We all know the reality — whenever kids get together, blissful, happy times are not always the outcome. Those giggles and gleeful sounds of merriment we all hope for, all too quickly turn into those unnerving noises of yelling, tattling and arguing. Ah, the squelched dreams of a blissful summer spent with the kids.
If you're at your wits end from hearing kid battles and are tired of refereeing or playing "negotiator," have faith. There really is a way to curb kid bickering, tattling and tears — and save your sanity. You really need to do two things to make the summertime fun for everyone, including you. The first is to take a little time to plan how to make your house kid-friendly and the second is teach kids a few skills that will help them get along and reduce the bickering.
Here are a few tips from my book, Nobody Likes Me, Everybody Hates Me that might help you survive these hot summer months, and also teach your kids how to get along, tattle less and solve their problems without you. The result: Happier kids, more peaceful homes and a saner you. What could be better?
What kid wants to be around a pal who always wants to snitch? Arguments and tears are inevitable outcomes, so nix tattling, pronto. The best way to extinguish it is to lay down one law in your home: Unless the report is intended to keep the accused out of trouble or harm, you won't listen. The rule could be as simple as: "Is this helpful or unhelpful news?" And then consistently enforce the policy every time your kid — or his friend — tattles.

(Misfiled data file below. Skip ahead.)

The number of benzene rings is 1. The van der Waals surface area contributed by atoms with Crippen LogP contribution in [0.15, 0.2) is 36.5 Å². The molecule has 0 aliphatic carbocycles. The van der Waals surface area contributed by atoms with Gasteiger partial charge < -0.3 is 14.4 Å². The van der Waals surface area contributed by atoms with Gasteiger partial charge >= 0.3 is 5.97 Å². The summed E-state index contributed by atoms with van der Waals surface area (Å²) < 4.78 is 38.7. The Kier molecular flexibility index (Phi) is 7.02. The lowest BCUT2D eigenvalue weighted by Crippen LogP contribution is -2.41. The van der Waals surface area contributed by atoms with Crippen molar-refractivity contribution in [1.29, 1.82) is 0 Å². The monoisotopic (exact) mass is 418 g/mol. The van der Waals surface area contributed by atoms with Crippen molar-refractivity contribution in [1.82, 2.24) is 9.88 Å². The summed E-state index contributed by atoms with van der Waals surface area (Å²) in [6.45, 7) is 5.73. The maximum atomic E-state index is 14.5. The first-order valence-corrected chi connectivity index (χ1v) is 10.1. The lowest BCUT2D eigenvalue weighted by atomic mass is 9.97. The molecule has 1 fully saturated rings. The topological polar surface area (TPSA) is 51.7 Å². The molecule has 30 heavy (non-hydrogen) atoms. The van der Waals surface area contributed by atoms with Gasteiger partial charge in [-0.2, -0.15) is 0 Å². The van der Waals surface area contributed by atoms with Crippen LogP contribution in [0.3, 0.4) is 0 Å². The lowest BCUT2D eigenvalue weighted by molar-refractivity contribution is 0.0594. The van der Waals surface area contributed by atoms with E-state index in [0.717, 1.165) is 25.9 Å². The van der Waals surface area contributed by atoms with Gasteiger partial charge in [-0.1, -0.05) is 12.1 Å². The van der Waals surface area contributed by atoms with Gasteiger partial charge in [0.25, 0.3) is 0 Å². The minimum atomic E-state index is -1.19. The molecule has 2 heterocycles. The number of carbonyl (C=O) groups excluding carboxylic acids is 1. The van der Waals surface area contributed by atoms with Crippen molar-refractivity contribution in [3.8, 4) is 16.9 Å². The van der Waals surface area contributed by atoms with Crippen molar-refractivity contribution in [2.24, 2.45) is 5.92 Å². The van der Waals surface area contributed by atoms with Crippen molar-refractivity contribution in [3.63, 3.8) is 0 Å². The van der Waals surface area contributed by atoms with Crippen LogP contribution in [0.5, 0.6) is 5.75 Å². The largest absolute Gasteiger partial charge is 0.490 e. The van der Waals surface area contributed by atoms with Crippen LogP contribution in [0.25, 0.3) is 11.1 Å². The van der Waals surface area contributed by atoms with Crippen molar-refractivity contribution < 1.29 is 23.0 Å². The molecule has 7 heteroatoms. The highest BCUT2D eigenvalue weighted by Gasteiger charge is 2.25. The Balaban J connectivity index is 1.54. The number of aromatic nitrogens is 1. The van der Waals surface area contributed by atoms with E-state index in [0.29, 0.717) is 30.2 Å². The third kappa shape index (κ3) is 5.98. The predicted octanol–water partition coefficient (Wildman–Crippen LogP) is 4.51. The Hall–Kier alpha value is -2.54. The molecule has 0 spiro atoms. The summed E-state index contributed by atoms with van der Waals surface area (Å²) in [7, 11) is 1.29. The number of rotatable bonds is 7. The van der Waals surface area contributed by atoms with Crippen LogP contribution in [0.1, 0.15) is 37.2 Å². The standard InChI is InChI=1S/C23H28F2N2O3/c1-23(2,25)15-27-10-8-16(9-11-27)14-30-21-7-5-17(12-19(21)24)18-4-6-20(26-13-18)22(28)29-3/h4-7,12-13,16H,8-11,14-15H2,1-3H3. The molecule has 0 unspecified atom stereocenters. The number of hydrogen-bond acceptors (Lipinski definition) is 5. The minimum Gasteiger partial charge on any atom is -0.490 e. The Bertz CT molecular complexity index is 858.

A frequent reason for bickering is when one kid dominates others or doesn't allow the same time on a task. So teach your kids to use an egg timer (or other concrete time keeper) to make things fair. Oven timers, egg timers and sand timers are great gadgets for younger kids to use. Older kids can use clocks or stopwatches. They first must agree on a set amount of time — usually only a few minutes — for using an item. When the time's up, their turn is over. And everyone stays happy (including you).
There are certain possessions that are very special to your child, as well as to other family members. So put those items away before a guest arrives. It actually minimizes potential conflicts. Then say, "If you leave anything out, those are things you have to share."
Rock, paper, scissors; drawing straws; picking a number; flipping a coin — these are old-time favorites that come in handy when kids can't decide on rules, who gets to choose what to do or who goes first. Teach them to your children so they can use them with their pals to help reduce those squabbles on their own.
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